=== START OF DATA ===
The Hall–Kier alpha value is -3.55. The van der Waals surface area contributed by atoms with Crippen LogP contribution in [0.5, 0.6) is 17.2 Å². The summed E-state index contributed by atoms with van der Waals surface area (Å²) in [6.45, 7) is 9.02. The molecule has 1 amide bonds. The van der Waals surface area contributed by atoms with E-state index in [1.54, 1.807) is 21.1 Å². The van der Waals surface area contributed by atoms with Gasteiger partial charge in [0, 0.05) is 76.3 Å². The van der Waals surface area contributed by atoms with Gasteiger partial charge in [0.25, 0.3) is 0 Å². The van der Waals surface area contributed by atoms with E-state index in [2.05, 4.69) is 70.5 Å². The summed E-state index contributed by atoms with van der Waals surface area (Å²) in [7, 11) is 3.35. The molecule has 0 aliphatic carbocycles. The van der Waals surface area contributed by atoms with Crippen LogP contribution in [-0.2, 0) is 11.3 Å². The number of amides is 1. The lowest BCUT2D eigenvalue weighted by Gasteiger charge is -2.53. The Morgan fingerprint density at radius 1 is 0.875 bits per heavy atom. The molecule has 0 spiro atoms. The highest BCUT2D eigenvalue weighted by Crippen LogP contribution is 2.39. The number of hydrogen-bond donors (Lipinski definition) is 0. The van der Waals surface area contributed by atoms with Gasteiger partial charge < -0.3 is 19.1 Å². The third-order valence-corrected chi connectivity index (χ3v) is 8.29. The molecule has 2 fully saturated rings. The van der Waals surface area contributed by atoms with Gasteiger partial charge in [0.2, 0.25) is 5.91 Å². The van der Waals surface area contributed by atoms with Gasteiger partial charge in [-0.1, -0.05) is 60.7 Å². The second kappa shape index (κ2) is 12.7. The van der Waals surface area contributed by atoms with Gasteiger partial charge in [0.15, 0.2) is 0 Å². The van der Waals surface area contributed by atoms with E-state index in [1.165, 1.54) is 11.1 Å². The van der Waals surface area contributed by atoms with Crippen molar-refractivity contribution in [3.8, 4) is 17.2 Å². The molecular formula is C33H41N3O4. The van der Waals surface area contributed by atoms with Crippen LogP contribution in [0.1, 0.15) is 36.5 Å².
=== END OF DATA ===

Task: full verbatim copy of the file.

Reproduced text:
The Hall–Kier alpha value is -3.55. The van der Waals surface area contributed by atoms with Crippen LogP contribution in [0.5, 0.6) is 17.2 Å². The summed E-state index contributed by atoms with van der Waals surface area (Å²) in [6.45, 7) is 9.02. The molecule has 1 amide bonds. The van der Waals surface area contributed by atoms with E-state index in [1.54, 1.807) is 21.1 Å². The van der Waals surface area contributed by atoms with Gasteiger partial charge in [0, 0.05) is 76.3 Å². The van der Waals surface area contributed by atoms with Gasteiger partial charge in [0.25, 0.3) is 0 Å². The van der Waals surface area contributed by atoms with E-state index in [2.05, 4.69) is 70.5 Å². The summed E-state index contributed by atoms with van der Waals surface area (Å²) in [7, 11) is 3.35. The molecule has 0 aliphatic carbocycles. The van der Waals surface area contributed by atoms with Crippen LogP contribution in [-0.2, 0) is 11.3 Å². The number of amides is 1. The lowest BCUT2D eigenvalue weighted by Gasteiger charge is -2.53. The Morgan fingerprint density at radius 1 is 0.875 bits per heavy atom. The molecule has 0 spiro atoms. The highest BCUT2D eigenvalue weighted by Crippen LogP contribution is 2.39. The number of hydrogen-bond donors (Lipinski definition) is 0. The van der Waals surface area contributed by atoms with Gasteiger partial charge < -0.3 is 19.1 Å². The third-order valence-corrected chi connectivity index (χ3v) is 8.29. The molecule has 2 fully saturated rings. The van der Waals surface area contributed by atoms with Gasteiger partial charge in [0.2, 0.25) is 5.91 Å². The van der Waals surface area contributed by atoms with Gasteiger partial charge in [-0.1, -0.05) is 60.7 Å². The second kappa shape index (κ2) is 12.7. The van der Waals surface area contributed by atoms with Gasteiger partial charge in [0.15, 0.2) is 0 Å². The van der Waals surface area contributed by atoms with E-state index in [1.165, 1.54) is 11.1 Å². The van der Waals surface area contributed by atoms with Crippen molar-refractivity contribution in [3.8, 4) is 17.2 Å². The molecular formula is C33H41N3O4. The van der Waals surface area contributed by atoms with Crippen LogP contribution in [0.1, 0.15) is 36.5 Å².